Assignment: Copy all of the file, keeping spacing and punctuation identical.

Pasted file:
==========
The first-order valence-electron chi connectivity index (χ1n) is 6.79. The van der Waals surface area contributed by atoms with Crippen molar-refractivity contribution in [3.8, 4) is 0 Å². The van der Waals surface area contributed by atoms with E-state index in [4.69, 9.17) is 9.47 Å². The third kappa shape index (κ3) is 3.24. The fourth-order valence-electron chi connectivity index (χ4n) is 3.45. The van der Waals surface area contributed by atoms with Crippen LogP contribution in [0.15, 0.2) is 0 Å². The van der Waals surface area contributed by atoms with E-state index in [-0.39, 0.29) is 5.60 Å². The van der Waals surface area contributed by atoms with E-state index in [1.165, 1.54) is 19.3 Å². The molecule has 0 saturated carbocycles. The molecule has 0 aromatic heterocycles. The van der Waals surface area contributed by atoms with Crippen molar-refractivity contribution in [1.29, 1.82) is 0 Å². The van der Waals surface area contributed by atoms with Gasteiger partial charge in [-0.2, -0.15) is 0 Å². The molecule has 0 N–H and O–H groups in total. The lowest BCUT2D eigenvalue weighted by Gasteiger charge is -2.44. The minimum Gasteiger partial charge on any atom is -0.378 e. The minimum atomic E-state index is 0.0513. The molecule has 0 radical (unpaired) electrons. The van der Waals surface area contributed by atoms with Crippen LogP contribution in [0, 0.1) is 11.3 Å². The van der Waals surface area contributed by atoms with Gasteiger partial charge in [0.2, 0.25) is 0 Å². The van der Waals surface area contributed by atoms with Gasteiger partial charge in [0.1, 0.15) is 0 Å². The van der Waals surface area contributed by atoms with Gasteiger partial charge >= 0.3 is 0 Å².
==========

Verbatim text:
The first-order valence-electron chi connectivity index (χ1n) is 6.79. The van der Waals surface area contributed by atoms with Crippen molar-refractivity contribution in [3.8, 4) is 0 Å². The van der Waals surface area contributed by atoms with E-state index in [4.69, 9.17) is 9.47 Å². The third kappa shape index (κ3) is 3.24. The fourth-order valence-electron chi connectivity index (χ4n) is 3.45. The van der Waals surface area contributed by atoms with Crippen LogP contribution in [0.15, 0.2) is 0 Å². The van der Waals surface area contributed by atoms with E-state index in [-0.39, 0.29) is 5.60 Å². The van der Waals surface area contributed by atoms with E-state index in [1.165, 1.54) is 19.3 Å². The molecule has 0 saturated carbocycles. The molecule has 0 aromatic heterocycles. The van der Waals surface area contributed by atoms with Crippen molar-refractivity contribution in [1.29, 1.82) is 0 Å². The van der Waals surface area contributed by atoms with Gasteiger partial charge in [-0.2, -0.15) is 0 Å². The molecule has 0 N–H and O–H groups in total. The lowest BCUT2D eigenvalue weighted by Gasteiger charge is -2.44. The minimum Gasteiger partial charge on any atom is -0.378 e. The minimum atomic E-state index is 0.0513. The molecule has 0 radical (unpaired) electrons. The van der Waals surface area contributed by atoms with Crippen LogP contribution in [0, 0.1) is 11.3 Å². The van der Waals surface area contributed by atoms with Gasteiger partial charge in [0.2, 0.25) is 0 Å². The van der Waals surface area contributed by atoms with Gasteiger partial charge in [0.1, 0.15) is 0 Å². The van der Waals surface area contributed by atoms with Gasteiger partial charge >= 0.3 is 0 Å².